1) They move Christ from being Lord to being a Label
As Christians, we live in a world driven by materialism and consumerism. We find ourselves in a culture that defines our relationships and actions primarily through a matrix of consumption. The challenge is when we approach Christianity as consumers rather than seeing it as a comprehensive way of life, an interpretive set of beliefs and values, Christianity becomes just one more brand we consume along with McDonalds, Apple, and Gloria Jeans, to express identity. The resulting demotion of Christ from Lord to label causes Christians to frame up their walk with God from a consumerist mentality – which then means they view church as being all about them and their comfort.
The biblical idea then of sacrifice, serving, and obedience to Christ, seem so far outside their reality, that they internally negotiate these requirements of scripture away.
2) They fall for the message that preaches the deification of the individual.
In traditional societies – the group was the smallest unit in society and people’s identity came from being part of a community. Post Modernism has elevated the individual to god like status – where individual rights and freedom take precedence over community. Egocentricity is the new religion. The problem is that Christians bring this framework into the church. They want the church to be everything that suits their needs. The minute the church doesn’t completely meet their individual needs, they then fall into the trap of Point 1, and that is they act as consumers and go shopping for another church.
But in scripture I see that the purpose of the church is not to join in the worship of the individual but rather to bring spiritual formation to the individual within the context of community. When Jesus was teaching the Disciples to pray – he started off by saying “Our Father” – in other words, we meet God in community.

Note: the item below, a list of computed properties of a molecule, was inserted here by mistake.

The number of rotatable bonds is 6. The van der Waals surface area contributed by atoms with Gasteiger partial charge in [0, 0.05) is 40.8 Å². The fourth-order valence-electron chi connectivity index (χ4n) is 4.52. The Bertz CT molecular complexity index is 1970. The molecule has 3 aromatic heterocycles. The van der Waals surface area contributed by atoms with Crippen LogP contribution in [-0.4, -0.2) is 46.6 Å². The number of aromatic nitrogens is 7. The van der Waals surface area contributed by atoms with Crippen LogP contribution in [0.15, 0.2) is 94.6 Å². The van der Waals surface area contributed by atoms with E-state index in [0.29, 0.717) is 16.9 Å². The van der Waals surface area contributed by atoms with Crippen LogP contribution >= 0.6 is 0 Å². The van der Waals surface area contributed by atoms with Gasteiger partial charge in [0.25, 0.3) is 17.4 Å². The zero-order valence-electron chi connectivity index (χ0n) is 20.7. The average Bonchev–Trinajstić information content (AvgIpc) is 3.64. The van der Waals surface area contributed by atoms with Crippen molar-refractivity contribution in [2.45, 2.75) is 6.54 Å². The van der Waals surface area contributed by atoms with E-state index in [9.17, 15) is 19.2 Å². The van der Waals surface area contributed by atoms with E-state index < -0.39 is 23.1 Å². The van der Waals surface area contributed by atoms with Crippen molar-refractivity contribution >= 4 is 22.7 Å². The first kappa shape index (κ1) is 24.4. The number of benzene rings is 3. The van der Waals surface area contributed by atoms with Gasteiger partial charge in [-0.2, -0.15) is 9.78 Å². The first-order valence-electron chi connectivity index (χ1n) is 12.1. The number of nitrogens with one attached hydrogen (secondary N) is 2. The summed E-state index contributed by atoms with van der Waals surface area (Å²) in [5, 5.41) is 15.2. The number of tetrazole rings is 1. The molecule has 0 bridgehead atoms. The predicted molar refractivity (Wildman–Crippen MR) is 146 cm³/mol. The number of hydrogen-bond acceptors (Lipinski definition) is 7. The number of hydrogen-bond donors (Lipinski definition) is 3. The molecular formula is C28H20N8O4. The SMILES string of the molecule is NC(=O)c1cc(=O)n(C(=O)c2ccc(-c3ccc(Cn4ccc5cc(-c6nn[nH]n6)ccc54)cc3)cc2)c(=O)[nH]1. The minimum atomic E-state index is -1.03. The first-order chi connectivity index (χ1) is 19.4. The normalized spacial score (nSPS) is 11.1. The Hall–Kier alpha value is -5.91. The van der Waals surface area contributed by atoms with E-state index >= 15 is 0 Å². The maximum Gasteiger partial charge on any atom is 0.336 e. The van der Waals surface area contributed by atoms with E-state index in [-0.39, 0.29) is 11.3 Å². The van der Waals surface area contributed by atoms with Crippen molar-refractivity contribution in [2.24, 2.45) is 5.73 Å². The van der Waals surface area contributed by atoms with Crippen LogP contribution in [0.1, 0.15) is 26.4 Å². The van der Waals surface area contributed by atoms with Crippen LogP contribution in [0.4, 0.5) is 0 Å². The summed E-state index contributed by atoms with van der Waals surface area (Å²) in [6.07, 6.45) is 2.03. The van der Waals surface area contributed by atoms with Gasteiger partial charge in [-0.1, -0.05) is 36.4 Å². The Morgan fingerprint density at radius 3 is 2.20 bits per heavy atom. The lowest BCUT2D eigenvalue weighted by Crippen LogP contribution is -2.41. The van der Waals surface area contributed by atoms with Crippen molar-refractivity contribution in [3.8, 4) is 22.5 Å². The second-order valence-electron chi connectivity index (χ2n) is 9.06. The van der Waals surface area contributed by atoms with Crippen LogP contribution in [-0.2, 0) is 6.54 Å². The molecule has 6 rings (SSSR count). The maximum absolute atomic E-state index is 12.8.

3) They become a convert to Christianity rather than a fully devoted disciple of Jesus Christ.
I think the Western Church is great at making converts, but I am not so sure about how good we are at making mature Disciples of Christ. The first two points in this blog are significant contributors to the lack of mature disciples within a church and leads to what Theologian Dallas Willard calls, Vampire Christians. The following is a quote from his book, The Great Omission.
Some years ago, AW Tozer, expressed his “feeling that a notable heresy has come into being throughout evangelical Christian circles – the widely accepted concept that we humans can choose to accept Christ only because we need him as saviour and that we have the right to postpone our obedience to him as Lord as long as we want to.” He then goes on to state – that salvation apart from obedience is unknown in the sacred scriptures.
This “heresy” has created the impression that it is quite reasonable to be a vampire Christian. One in effect who says to Jesus, I’d like a little of your blood please, But I don’t care to be your student or have your character. In fact, wont you just excuse me while I get on with my life and I’ll see you in heaven. But can we really imagine that this is an approach that Jesus finds acceptable.